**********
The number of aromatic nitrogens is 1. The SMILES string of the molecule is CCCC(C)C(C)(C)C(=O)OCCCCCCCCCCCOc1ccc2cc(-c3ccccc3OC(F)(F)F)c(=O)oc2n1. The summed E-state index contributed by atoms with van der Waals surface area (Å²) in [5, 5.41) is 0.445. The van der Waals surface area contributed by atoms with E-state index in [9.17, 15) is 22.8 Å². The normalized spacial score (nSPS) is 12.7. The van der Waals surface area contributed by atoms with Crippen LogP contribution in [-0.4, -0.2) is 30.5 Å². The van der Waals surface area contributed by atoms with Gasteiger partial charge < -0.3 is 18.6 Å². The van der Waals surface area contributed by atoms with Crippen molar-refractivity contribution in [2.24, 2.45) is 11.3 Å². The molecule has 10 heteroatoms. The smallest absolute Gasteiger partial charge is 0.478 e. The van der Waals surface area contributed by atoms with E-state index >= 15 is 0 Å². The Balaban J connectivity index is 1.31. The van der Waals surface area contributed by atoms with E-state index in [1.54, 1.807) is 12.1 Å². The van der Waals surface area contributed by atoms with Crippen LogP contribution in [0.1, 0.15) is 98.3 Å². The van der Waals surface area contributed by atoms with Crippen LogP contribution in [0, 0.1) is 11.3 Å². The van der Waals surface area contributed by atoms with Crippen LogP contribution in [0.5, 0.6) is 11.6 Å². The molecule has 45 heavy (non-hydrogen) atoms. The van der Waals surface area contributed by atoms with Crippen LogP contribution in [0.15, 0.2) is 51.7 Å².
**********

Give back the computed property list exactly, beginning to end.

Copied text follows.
The number of aromatic nitrogens is 1. The SMILES string of the molecule is CCCC(C)C(C)(C)C(=O)OCCCCCCCCCCCOc1ccc2cc(-c3ccccc3OC(F)(F)F)c(=O)oc2n1. The summed E-state index contributed by atoms with van der Waals surface area (Å²) in [5, 5.41) is 0.445. The van der Waals surface area contributed by atoms with E-state index in [9.17, 15) is 22.8 Å². The normalized spacial score (nSPS) is 12.7. The van der Waals surface area contributed by atoms with Crippen LogP contribution in [-0.4, -0.2) is 30.5 Å². The van der Waals surface area contributed by atoms with Gasteiger partial charge < -0.3 is 18.6 Å². The van der Waals surface area contributed by atoms with Crippen molar-refractivity contribution in [2.24, 2.45) is 11.3 Å². The molecule has 10 heteroatoms. The smallest absolute Gasteiger partial charge is 0.478 e. The van der Waals surface area contributed by atoms with E-state index >= 15 is 0 Å². The Balaban J connectivity index is 1.31. The van der Waals surface area contributed by atoms with E-state index in [1.54, 1.807) is 12.1 Å². The van der Waals surface area contributed by atoms with Crippen LogP contribution in [0.1, 0.15) is 98.3 Å². The van der Waals surface area contributed by atoms with Crippen LogP contribution in [0, 0.1) is 11.3 Å². The van der Waals surface area contributed by atoms with Crippen LogP contribution in [0.5, 0.6) is 11.6 Å². The molecule has 45 heavy (non-hydrogen) atoms. The van der Waals surface area contributed by atoms with Crippen LogP contribution in [0.15, 0.2) is 51.7 Å².